The European Medicines Agency- EMA went on to publish a draught reflecting paper dated July 19, which detailed out the agency’s present outlook when it comes to the usage of artificial intelligence so as to support safe as well as effective development, regulation, and also the use of human and veterinary drugs. The paper, which is now all out for public discussion, highlights the recommendations when it comes to the usage of Artificial Intelligence and Machine Learning across any step of the drug’s lifecycle, right from its discovery to the post-authorization setting.
As per the EMA’s press release, both AI and ML tools have it in them to effectively support the acquisition, analysis, transformation, and interpretation of data throughout the lifecycle of the medicinal product. Their application can go on to include AI as well as ML modelling approaches so as to replace, lessen, and refine the usage of animal models across preclinical development.
It is well to be noted that during the clinical trials’ stage, AI as well as ML systems can go on to assist with data recording and also its analyses, which can be submitted to regulators when it comes to marketing authorization procedures. Apparently, during the stage of marketing authorization, AI has tools so as to draft, translate, compile as well as review data that happens to be used in the product information of a drug. When it comes to the post-authorization stage, these tools can go on to potentially support pharmacovigilance actions.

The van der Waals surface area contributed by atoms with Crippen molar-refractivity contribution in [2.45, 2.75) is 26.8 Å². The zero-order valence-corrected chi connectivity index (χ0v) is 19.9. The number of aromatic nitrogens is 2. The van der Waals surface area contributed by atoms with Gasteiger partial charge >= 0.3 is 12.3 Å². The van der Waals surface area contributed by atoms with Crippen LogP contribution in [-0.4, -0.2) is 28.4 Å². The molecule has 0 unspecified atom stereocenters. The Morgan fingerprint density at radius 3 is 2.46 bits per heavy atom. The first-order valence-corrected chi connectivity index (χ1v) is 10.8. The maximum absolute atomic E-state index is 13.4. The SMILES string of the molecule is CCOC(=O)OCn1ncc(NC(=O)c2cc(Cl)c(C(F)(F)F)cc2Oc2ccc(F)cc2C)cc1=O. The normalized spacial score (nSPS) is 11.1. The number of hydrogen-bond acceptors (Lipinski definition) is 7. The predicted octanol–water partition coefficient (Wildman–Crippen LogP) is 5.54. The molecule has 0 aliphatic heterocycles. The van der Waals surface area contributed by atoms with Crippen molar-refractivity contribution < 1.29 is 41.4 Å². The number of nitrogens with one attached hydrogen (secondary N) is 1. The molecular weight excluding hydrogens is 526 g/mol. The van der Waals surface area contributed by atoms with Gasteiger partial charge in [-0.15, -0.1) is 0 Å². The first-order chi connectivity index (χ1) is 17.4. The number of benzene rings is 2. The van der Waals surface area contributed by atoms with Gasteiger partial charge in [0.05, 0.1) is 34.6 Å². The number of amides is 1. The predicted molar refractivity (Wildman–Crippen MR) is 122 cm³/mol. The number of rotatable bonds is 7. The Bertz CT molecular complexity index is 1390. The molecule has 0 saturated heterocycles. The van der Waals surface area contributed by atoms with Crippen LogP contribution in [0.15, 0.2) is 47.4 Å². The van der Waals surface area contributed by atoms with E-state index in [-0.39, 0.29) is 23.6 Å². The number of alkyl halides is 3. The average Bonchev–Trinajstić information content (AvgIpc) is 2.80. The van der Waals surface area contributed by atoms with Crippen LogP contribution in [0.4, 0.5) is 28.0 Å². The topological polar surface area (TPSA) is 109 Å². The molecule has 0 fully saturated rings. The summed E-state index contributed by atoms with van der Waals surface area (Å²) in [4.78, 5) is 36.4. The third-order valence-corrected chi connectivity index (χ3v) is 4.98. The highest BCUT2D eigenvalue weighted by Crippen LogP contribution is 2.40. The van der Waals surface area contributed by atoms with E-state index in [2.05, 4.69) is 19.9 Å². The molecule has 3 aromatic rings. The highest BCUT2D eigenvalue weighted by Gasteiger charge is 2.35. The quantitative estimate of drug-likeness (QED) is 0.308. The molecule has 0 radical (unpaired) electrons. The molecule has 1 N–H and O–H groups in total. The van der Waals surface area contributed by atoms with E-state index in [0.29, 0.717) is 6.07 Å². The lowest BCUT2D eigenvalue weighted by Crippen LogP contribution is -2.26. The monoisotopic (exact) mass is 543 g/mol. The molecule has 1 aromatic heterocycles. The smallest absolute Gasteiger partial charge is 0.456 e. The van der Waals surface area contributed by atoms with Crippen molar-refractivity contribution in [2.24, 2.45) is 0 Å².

The reflection paper stresses that a human-driven approach has to be at the forefront when it comes to all creation as well as the rollout of AI and ML. The total usage of AI must be in line with present legal requirements and also take into consideration ethics and fundamental rights’ respect into account.
The co-chair of the HMA-EMA Big Data Steering Group and the director of the Data Analytics Centre at the Danish Medicines Agency, Jasper Kjær said that the fact is that the use of AI is phenomenally developing in society, and as regulators, they see more applications when it comes to the medical field. It brings with it exciting options to create new insights and enhance processes. To have them entirely, they will have to be well-versed in the regulatory issues that are presented by a rapidly evolving ecosystem.
EMA also recommends that developers must look out for early regulatory support when it comes to AI and ML systems. As per Peter Arlett, who happens to be head of Data Analytics and Methods at EMA and BDSG’s co-chair, with this paper, they are indeed opening a dialogue with developers, other regulators, and academics to seek a way forward, making sure that the full potential of these innovations can be availed for the benefit of patients and also animal health.
The paper happens to be part of an initiative by BDSG to create the capability of the European Medicines Regulatory Network in regulation that is data-driven. It was created in collaboration with the EMA’s Committee for Veterinary Medicinal Products, the Committee for Medicinal Products for Human Use, and the BDSG.